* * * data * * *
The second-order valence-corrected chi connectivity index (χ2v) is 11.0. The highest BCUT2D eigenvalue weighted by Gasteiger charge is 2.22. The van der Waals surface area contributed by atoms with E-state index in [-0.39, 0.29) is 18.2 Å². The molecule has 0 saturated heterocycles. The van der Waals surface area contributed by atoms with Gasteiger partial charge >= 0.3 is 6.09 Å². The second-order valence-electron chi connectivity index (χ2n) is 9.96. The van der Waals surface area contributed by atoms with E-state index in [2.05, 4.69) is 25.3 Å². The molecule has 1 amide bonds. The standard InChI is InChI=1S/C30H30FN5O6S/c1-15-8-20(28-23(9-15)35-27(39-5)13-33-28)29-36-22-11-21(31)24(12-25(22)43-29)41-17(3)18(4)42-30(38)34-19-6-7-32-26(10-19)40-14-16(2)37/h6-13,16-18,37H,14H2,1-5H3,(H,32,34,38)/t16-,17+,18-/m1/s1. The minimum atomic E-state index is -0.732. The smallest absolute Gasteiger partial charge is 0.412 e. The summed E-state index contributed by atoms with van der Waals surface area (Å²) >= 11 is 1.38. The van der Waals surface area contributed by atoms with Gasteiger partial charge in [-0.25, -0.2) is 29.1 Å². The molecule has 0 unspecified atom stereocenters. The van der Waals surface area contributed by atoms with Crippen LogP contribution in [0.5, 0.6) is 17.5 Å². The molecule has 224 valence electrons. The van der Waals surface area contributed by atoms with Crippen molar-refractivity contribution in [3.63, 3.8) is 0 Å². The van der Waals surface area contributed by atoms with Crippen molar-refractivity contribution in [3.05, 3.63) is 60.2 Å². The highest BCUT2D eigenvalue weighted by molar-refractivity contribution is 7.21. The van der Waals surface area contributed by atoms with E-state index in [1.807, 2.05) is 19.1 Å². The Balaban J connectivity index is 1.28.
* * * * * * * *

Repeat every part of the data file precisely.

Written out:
The second-order valence-corrected chi connectivity index (χ2v) is 11.0. The highest BCUT2D eigenvalue weighted by Gasteiger charge is 2.22. The van der Waals surface area contributed by atoms with E-state index in [-0.39, 0.29) is 18.2 Å². The molecule has 0 saturated heterocycles. The van der Waals surface area contributed by atoms with Gasteiger partial charge >= 0.3 is 6.09 Å². The second-order valence-electron chi connectivity index (χ2n) is 9.96. The van der Waals surface area contributed by atoms with E-state index in [2.05, 4.69) is 25.3 Å². The molecule has 1 amide bonds. The standard InChI is InChI=1S/C30H30FN5O6S/c1-15-8-20(28-23(9-15)35-27(39-5)13-33-28)29-36-22-11-21(31)24(12-25(22)43-29)41-17(3)18(4)42-30(38)34-19-6-7-32-26(10-19)40-14-16(2)37/h6-13,16-18,37H,14H2,1-5H3,(H,32,34,38)/t16-,17+,18-/m1/s1. The minimum atomic E-state index is -0.732. The smallest absolute Gasteiger partial charge is 0.412 e. The summed E-state index contributed by atoms with van der Waals surface area (Å²) >= 11 is 1.38. The van der Waals surface area contributed by atoms with Gasteiger partial charge in [-0.25, -0.2) is 29.1 Å². The molecule has 0 unspecified atom stereocenters. The van der Waals surface area contributed by atoms with Crippen LogP contribution in [0.5, 0.6) is 17.5 Å². The molecule has 224 valence electrons. The van der Waals surface area contributed by atoms with Crippen molar-refractivity contribution in [3.63, 3.8) is 0 Å². The van der Waals surface area contributed by atoms with Crippen molar-refractivity contribution in [3.05, 3.63) is 60.2 Å². The highest BCUT2D eigenvalue weighted by molar-refractivity contribution is 7.21. The van der Waals surface area contributed by atoms with E-state index in [1.807, 2.05) is 19.1 Å². The Balaban J connectivity index is 1.28.